Milwaukee Brewers: Why Didn’t Mauricio Dubon Get The Call Instead?

MIAMI, FL - JULY 09: Mauricio Dubon #15 of the Milwaukee Brewers and the World Team swings at a pitch against the U.S. Team during the SiriusXM All-Star Futures Game at Marlins Park on July 9, 2017 in Miami, Florida. (Photo by Mike Ehrmann/Getty Images)
MIAMI, FL - JULY 09: Mauricio Dubon #15 of the Milwaukee Brewers and the World Team swings at a pitch against the U.S. Team during the SiriusXM All-Star Futures Game at Marlins Park on July 9, 2017 in Miami, Florida. (Photo by Mike Ehrmann/Getty Images) /
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The Milwaukee Brewers made the decision to call up top prospect Keston Hiura on Tuesday morning, bypassing another worthy infielder in Mauricio Dubon.

If it weren’t for a very unfortunate ACL tear last April, shortly before he was due to get the call up, Mauricio Dubon would’ve already made his debut with the Milwaukee Brewers. Now, he has to wait even longer to get his shot.

The Brewers planned to give Dubon some time in Triple-A to start the season to get his legs back under him after nearly a year off with the injury. Now that we’re a month and a half into the season, he’s had plenty of at-bats to get ready. But he didn’t get the call. Instead, Keston Hiura did. 

Why Not Mauricio Dubon?

For Milwaukee, with Travis Shaw‘s injury and slump issues, they needed a hot, threatening bat in their lineup. With Shaw out, Mike Moustakas is an obvious choice to move back to third base, especially with two strong middle infield candidates at Triple-A in Dubon and Hiura. And despite spending more time in Triple-A and a little more experienced, Hiura got the call over Dubon.

Let’s look at the stat lines for both players in San Antonio this season:

Dubon: 135 ABs, .267/.303/.430 slash line, 7 doubles, 5 HR, 6 BB, 22 Ks, 5 SB

Hiura: 129 ABs, .333/.408/.698 slash line, 12 doubles, 11 HR, 15 BB, 40 Ks, 4 SB

Hiura’s line is obviously better than Dubon’s production so far, but Dubon’s line is still respectable and he’s been ready for the call for a while now.

However, in the game of baseball, things aren’t that simple. It’s not simply about being ready the longest, it’s about providing the most upside, and Hiura’s upside is simply higher than Dubon’s.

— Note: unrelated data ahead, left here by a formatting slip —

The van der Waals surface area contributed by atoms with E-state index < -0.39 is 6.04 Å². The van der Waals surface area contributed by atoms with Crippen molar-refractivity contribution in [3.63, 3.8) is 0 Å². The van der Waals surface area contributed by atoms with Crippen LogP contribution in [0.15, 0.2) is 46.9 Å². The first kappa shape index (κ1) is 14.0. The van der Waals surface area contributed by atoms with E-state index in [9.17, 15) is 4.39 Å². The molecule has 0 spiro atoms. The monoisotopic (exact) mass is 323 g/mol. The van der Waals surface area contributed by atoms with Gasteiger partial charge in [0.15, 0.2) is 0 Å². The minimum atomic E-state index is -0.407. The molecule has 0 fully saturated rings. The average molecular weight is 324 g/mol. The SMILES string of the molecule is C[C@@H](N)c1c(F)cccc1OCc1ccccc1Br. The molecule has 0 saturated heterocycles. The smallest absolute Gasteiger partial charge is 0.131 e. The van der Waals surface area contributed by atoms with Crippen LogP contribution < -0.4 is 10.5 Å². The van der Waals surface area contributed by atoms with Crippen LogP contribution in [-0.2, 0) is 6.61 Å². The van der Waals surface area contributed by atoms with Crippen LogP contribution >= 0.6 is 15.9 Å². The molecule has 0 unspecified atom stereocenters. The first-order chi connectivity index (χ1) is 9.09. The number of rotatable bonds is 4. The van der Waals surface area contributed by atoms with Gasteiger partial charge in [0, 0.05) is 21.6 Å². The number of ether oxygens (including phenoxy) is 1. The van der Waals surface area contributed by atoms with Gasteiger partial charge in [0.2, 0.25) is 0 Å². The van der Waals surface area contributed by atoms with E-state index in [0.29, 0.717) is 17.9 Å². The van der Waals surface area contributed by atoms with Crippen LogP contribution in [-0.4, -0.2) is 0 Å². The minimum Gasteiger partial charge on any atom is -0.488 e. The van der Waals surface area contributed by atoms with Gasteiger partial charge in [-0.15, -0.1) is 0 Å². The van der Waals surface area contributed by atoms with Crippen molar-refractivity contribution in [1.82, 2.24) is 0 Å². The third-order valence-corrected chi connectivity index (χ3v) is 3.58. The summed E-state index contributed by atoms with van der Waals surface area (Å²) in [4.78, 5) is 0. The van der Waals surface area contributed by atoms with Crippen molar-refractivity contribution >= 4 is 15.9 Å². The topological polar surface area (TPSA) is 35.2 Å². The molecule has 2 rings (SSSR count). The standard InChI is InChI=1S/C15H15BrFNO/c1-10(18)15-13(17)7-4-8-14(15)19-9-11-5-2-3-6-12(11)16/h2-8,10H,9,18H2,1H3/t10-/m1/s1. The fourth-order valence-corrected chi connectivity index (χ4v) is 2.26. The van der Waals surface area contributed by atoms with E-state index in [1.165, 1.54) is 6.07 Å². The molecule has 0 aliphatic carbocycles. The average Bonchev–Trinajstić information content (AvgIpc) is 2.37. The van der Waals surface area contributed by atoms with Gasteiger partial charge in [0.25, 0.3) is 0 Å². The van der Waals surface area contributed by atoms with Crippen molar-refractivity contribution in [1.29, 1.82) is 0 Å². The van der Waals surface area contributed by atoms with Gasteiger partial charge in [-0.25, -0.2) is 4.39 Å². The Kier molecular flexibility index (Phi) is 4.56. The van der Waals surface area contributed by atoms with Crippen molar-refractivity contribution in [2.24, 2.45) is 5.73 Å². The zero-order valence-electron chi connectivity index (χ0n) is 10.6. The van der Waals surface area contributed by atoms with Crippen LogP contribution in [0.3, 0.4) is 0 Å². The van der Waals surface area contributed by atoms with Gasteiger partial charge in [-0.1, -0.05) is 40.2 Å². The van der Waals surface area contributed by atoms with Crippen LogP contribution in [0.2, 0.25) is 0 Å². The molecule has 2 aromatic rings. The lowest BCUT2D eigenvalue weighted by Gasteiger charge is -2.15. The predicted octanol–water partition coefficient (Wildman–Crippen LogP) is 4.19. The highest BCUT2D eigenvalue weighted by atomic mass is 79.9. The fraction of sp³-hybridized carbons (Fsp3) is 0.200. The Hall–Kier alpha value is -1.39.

Earning A Shot

Dubon earned a shot last year, prior to his injury. But the injury forced him to lose that spot. While he’s battled back and played well, it wasn’t enough to fend off the up-and-coming Hiura.

Since Dubon has been ready for quite some time, and has a lower ceiling than Hiura, one could argue that it would’ve made more sense to call up Dubon instead to prevent Hiura’s service clock from starting, allowing them to keep control over Hiura for a longer period of time. By giving Dubon the first chance, they could’ve saved Hiura for later and if Dubon worked out, then it’s a win-win situation.

Instead, GM David Stearns and the Milwaukee Brewers are going for the highest upside first, giving Hiura the first shot at the job.

Dubon’s Future In Milwaukee

Choosing Hiura over Dubon is very telling about the Milwaukee Brewers plans are with Dubon. While he started out a couple levels ahead of Hiura, he couldn’t get the chance to earn the starting second base job before Hiura caught up to him. If he had, Hiura might have become expendable, and a trade piece for a top starting pitcher or something.

Instead, Dubon is now the one that becomes expendable. The Brewers likely aren’t going to trade him this July, because they may end up needing him as a solid depth piece and in case of injury up at the big league level. But if Hiura is raking and healthy, then Dubon becomes a valuable trade chip.

I would expect Dubon to get traded someplace else during this upcoming offseason. It’s clear that his big league future is not in Milwaukee, which is unfortunate because he’s an easy guy to root for, a hard worker, and a great player deserving of a shot. It just appears he won’t get that shot with the Milwaukee Brewers.

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The Brewers have made their will known. It’s Keston Hiura time in Milwaukee, and it’s not Mauricio Dubon time, and it may never be.

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